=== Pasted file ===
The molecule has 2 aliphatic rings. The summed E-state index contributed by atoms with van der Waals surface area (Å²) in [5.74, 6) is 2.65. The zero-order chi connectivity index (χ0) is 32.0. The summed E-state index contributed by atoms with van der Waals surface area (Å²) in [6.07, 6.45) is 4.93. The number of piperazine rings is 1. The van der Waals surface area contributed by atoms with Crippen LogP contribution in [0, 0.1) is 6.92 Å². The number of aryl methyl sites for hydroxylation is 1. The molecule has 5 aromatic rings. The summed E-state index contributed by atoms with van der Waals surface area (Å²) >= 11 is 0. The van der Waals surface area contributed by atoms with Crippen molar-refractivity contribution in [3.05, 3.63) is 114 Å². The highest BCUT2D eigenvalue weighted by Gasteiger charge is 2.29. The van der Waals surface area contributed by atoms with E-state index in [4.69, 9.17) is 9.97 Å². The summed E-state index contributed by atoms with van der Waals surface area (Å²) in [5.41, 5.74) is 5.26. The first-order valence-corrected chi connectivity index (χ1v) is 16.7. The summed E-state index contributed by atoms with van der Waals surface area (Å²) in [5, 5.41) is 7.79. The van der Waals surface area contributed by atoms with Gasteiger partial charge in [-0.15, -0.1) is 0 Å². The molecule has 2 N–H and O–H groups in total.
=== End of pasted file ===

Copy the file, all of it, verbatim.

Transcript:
The molecule has 2 aliphatic rings. The summed E-state index contributed by atoms with van der Waals surface area (Å²) in [5.74, 6) is 2.65. The zero-order chi connectivity index (χ0) is 32.0. The summed E-state index contributed by atoms with van der Waals surface area (Å²) in [6.07, 6.45) is 4.93. The number of piperazine rings is 1. The van der Waals surface area contributed by atoms with Crippen LogP contribution in [0, 0.1) is 6.92 Å². The number of aryl methyl sites for hydroxylation is 1. The molecule has 5 aromatic rings. The summed E-state index contributed by atoms with van der Waals surface area (Å²) >= 11 is 0. The van der Waals surface area contributed by atoms with Crippen molar-refractivity contribution in [3.05, 3.63) is 114 Å². The highest BCUT2D eigenvalue weighted by Gasteiger charge is 2.29. The van der Waals surface area contributed by atoms with E-state index in [4.69, 9.17) is 9.97 Å². The summed E-state index contributed by atoms with van der Waals surface area (Å²) in [5.41, 5.74) is 5.26. The first-order valence-corrected chi connectivity index (χ1v) is 16.7. The summed E-state index contributed by atoms with van der Waals surface area (Å²) in [5, 5.41) is 7.79. The van der Waals surface area contributed by atoms with Gasteiger partial charge in [-0.15, -0.1) is 0 Å². The molecule has 2 N–H and O–H groups in total.